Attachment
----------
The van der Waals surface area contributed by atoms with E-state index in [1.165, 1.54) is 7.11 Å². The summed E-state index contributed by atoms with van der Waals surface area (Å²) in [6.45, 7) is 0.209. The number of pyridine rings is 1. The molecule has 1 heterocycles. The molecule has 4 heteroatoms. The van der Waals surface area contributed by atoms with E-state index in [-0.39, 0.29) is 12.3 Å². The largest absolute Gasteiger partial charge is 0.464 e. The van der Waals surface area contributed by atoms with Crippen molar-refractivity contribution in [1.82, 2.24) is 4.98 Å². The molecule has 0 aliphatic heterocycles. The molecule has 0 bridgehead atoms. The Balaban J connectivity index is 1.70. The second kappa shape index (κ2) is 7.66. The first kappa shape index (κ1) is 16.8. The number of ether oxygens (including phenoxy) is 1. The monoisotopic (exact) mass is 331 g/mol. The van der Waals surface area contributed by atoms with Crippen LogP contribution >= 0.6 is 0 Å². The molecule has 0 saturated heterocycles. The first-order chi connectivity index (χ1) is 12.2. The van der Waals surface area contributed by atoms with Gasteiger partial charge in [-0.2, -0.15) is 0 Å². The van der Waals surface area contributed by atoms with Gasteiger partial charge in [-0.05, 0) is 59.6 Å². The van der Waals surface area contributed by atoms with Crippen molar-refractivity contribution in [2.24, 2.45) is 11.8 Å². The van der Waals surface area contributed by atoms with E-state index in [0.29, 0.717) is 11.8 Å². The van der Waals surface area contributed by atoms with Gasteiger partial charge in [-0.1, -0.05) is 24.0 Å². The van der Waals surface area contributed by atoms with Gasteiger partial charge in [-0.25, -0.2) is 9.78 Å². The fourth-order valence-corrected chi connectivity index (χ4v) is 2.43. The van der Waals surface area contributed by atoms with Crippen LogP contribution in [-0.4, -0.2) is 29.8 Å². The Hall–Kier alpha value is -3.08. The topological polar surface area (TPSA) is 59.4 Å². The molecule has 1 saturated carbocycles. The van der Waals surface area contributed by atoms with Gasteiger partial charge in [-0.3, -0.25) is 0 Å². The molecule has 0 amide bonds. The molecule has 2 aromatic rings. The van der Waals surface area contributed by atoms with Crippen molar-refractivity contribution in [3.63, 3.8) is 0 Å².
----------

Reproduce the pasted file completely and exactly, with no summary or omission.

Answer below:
The van der Waals surface area contributed by atoms with E-state index in [1.165, 1.54) is 7.11 Å². The summed E-state index contributed by atoms with van der Waals surface area (Å²) in [6.45, 7) is 0.209. The number of pyridine rings is 1. The molecule has 1 heterocycles. The molecule has 4 heteroatoms. The van der Waals surface area contributed by atoms with E-state index in [-0.39, 0.29) is 12.3 Å². The largest absolute Gasteiger partial charge is 0.464 e. The van der Waals surface area contributed by atoms with Crippen molar-refractivity contribution in [1.82, 2.24) is 4.98 Å². The molecule has 0 aliphatic heterocycles. The molecule has 0 bridgehead atoms. The Balaban J connectivity index is 1.70. The second kappa shape index (κ2) is 7.66. The first kappa shape index (κ1) is 16.8. The number of ether oxygens (including phenoxy) is 1. The monoisotopic (exact) mass is 331 g/mol. The van der Waals surface area contributed by atoms with Crippen LogP contribution >= 0.6 is 0 Å². The molecule has 0 saturated heterocycles. The first-order chi connectivity index (χ1) is 12.2. The van der Waals surface area contributed by atoms with Gasteiger partial charge in [-0.2, -0.15) is 0 Å². The van der Waals surface area contributed by atoms with Gasteiger partial charge in [-0.05, 0) is 59.6 Å². The van der Waals surface area contributed by atoms with Crippen molar-refractivity contribution in [2.24, 2.45) is 11.8 Å². The van der Waals surface area contributed by atoms with E-state index in [0.29, 0.717) is 11.8 Å². The van der Waals surface area contributed by atoms with Gasteiger partial charge in [-0.1, -0.05) is 24.0 Å². The van der Waals surface area contributed by atoms with Gasteiger partial charge in [-0.25, -0.2) is 9.78 Å². The fourth-order valence-corrected chi connectivity index (χ4v) is 2.43. The van der Waals surface area contributed by atoms with Crippen LogP contribution in [-0.4, -0.2) is 29.8 Å². The Hall–Kier alpha value is -3.08. The topological polar surface area (TPSA) is 59.4 Å². The molecule has 1 saturated carbocycles. The van der Waals surface area contributed by atoms with Gasteiger partial charge in [-0.3, -0.25) is 0 Å². The molecule has 0 amide bonds. The molecule has 2 aromatic rings. The van der Waals surface area contributed by atoms with Crippen molar-refractivity contribution in [3.63, 3.8) is 0 Å².